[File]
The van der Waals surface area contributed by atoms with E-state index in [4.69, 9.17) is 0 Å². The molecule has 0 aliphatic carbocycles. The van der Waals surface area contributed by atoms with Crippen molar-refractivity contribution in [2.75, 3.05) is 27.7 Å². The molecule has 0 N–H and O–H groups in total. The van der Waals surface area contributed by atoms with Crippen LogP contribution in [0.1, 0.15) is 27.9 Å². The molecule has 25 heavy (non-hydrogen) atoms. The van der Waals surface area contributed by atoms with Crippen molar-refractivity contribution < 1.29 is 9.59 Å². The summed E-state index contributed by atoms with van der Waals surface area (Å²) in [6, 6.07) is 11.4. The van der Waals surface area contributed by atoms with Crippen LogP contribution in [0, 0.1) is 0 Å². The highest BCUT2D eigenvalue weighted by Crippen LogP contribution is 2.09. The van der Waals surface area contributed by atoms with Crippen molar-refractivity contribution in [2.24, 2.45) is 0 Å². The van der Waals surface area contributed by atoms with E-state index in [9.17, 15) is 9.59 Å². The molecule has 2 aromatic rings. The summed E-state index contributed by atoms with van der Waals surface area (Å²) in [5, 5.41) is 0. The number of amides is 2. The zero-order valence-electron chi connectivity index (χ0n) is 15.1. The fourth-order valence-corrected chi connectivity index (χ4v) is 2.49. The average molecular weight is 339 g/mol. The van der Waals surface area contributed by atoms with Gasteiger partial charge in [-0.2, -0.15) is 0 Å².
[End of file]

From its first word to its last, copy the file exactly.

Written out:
The van der Waals surface area contributed by atoms with E-state index in [4.69, 9.17) is 0 Å². The molecule has 0 aliphatic carbocycles. The van der Waals surface area contributed by atoms with Crippen molar-refractivity contribution in [2.75, 3.05) is 27.7 Å². The molecule has 0 N–H and O–H groups in total. The van der Waals surface area contributed by atoms with Crippen LogP contribution in [0.1, 0.15) is 27.9 Å². The molecule has 25 heavy (non-hydrogen) atoms. The van der Waals surface area contributed by atoms with Crippen molar-refractivity contribution < 1.29 is 9.59 Å². The summed E-state index contributed by atoms with van der Waals surface area (Å²) in [6, 6.07) is 11.4. The van der Waals surface area contributed by atoms with Crippen LogP contribution in [0, 0.1) is 0 Å². The highest BCUT2D eigenvalue weighted by Crippen LogP contribution is 2.09. The van der Waals surface area contributed by atoms with Crippen molar-refractivity contribution in [2.24, 2.45) is 0 Å². The van der Waals surface area contributed by atoms with E-state index in [9.17, 15) is 9.59 Å². The molecule has 2 aromatic rings. The summed E-state index contributed by atoms with van der Waals surface area (Å²) in [5, 5.41) is 0. The number of amides is 2. The zero-order valence-electron chi connectivity index (χ0n) is 15.1. The fourth-order valence-corrected chi connectivity index (χ4v) is 2.49. The average molecular weight is 339 g/mol. The van der Waals surface area contributed by atoms with Gasteiger partial charge in [-0.2, -0.15) is 0 Å².